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Sastry's 10-year study of New Orleans Katrina evacuees shows demographic differences between returning and nonreturning

Stafford says less educated, smaller investors more likely to sell off stock and lock in losses during market downturn

Chen says job fit, job happiness can be achieved over time

Highlights

Deirdre Bloome wins ASA award for work on racial inequality and intergenerational transmission

Bob Willis awarded 2015 Jacob Mincer Award for Lifetime Contributions to the Field of Labor Economics

David Lam is new director of Institute for Social Research

Elizabeth Bruch wins Robert Merton Prize for paper in analytic sociology

Next Brown Bag

Monday, Oct 12
Joe Grengs, Policy & Planning for Social Equity in Transportation

Reynolds Farley

Farley finds fewer Americans self-identify as multiracial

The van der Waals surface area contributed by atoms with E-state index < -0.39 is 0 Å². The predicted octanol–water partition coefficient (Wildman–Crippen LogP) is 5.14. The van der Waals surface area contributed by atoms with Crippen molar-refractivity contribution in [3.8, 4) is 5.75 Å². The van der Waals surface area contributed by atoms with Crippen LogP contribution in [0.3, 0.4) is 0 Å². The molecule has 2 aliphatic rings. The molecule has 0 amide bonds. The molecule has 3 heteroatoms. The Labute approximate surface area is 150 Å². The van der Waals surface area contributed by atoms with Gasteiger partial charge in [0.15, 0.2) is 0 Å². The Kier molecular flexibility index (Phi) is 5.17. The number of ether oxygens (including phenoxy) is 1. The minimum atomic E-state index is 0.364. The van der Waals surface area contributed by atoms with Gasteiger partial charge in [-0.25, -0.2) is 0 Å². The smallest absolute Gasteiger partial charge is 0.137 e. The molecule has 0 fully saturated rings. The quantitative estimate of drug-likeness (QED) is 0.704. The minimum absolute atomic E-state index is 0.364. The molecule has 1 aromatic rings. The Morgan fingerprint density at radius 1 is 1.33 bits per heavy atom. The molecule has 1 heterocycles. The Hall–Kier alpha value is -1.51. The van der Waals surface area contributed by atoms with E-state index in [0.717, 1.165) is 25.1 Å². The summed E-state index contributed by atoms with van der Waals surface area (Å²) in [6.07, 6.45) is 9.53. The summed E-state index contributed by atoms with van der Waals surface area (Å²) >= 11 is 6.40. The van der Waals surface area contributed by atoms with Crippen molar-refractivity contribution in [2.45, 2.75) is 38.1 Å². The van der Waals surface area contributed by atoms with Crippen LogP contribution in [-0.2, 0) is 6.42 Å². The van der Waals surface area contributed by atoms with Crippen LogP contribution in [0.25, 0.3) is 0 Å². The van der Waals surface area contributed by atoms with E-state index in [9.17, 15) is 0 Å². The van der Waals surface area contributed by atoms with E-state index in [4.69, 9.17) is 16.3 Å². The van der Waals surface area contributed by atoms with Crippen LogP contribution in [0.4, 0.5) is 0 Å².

a PSC In The News reference, 2007

"Fewer Americans call themselves multiracial" - USA Today. 05/03/2007.

The share of Americans who identify themselves as multiracial has shrunk this decade, a trend that defies expectations in an increasingly diverse nation.

Less than 2 percent of the U.S. population checked off more than one race in the Census Bureau's 2005 American Community Survey (ACS). In two Census surveys in 2000, more than 2 percent did.

"There's no overall explanation" for the drop, says Reynolds Farley, research scientist at the University of Michigan's Institute for Social Research who analyzed the trend.

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Researcher:

Reynolds Farley

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